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Amru’s Bloc Rice project scaling from 50 to 500 household farmers

Amru Rice in 2020 has scaled up the BlocRice technology project to 500 households in two communities in Preah Vihear province.

BlocRice project phase I had 50 household farmers in one agricultural community in Preah Vihear province. The project, a first in the Kingdom because of its usage of blockchain technology, was launched in April 2018 as a pilot programme that ended in March 2019. Its goal is to ensure farmers can sell their products at a higher price and it also enables the source of food to be identified.

The BlocRice pilot involved relevant actors in the rice supply chain with 50 farmers from the Reaksmei cooperative, rice exporter AmruRice, rice-cake producer SanoRice and Oxam Novib and Schullelaar & Partners.

The first phase was also involved in the research phase determining the living income benchmark and good agriculture practices plus technological needs. The project also monitors the progress of rice farmers towards a living income; improves farm income from rice and from other sources as a result of technical assistance and extension services; reduces operational costs through farmers’ cooperatives and gives farmers a digital identity and voice in the supply chain as well as increasing transparency in the supply chain. Retailers and consumers have real-time insight in the rice supply chain for enhanced social auditing.

Amru Rice’s CEO and Chairman, Song Saran during the panel discussion of launching bloc Rice phase 1, photo Oxfam

Our goal is to utilise Blockchain technology for millions of households not only in rice but all agricultural crops. Local tech firms or individuals with block chain knowledge and expertise would be part of the future (localisation).

Mr. Kan Kunthy, Vice president of Amru Rice told Khmer Times.

Mr. Kunthy said that it is only possible if farmers and ACs are organized and integrated, turning them from seasonal farmers to commercial and professional farmers who are market-oriented.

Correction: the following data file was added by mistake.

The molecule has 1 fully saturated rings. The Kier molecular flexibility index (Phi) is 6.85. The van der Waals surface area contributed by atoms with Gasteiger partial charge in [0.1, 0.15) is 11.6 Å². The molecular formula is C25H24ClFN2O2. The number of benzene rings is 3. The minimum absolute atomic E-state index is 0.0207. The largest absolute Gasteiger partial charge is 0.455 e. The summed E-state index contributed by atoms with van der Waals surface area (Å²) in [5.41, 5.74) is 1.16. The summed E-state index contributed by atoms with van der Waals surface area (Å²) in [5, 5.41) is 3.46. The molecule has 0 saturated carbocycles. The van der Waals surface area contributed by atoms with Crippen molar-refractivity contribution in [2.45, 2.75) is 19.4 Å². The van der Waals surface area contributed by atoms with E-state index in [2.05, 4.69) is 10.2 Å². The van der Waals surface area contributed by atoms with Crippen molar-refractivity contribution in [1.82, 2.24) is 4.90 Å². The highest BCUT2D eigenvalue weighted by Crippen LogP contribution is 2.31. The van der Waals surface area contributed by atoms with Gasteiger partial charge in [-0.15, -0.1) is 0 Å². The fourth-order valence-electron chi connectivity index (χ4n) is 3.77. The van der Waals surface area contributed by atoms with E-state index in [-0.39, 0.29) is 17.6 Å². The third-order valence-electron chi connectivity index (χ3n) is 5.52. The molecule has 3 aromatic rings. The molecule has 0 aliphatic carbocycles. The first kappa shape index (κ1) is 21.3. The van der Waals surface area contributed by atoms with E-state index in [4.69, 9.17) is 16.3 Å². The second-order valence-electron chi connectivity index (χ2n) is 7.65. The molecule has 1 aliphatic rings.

“The digital infrastructure can only perform given that the physical infrastructure can support [be it logistics, transportation, post-harvest management, storage and delivery],” Kunthy added. “The ultimate goal is to train and educate ACs to become ‘agri-preneurs’.”

Farmers use the BlocRice mobile app to enter data on their rice farming and production, and to track payments. Photo Oxfam

The project tests how farmers can be empowered by having information about their supply chain and by electronic verification of their contract conditions. The project will introduce cashless payments to a number of farmers. Payments into bank accounts enable electronic verification of payment by the buyer to a farmer, being a correct and timely (according to the contract) payment or not.

The project also test a digital contract between primary producers organized in an Agricultural Cooperative, a Cambodian rice exporter and a manufacturer in The Netherlands, to improve farmers’ livelihoods and their supply chain conditions. The project will design an electronic user platform with an application (app) providing full value chain transparency and traceability to the cooperative, exporter and importer, but also to the end consumers. In that way, the consumer will know for sure that farmers have been paid correctly for their rice which contributes to their sustainable livelihood. The consumers are enabled to make an informed and conscious choice for a rice that complies with social conditions and fair production standards. This project provides transparency and information to the value chain actors. This is expected to provide small rice farmers with more influence so as to and secure their own livelihoods.

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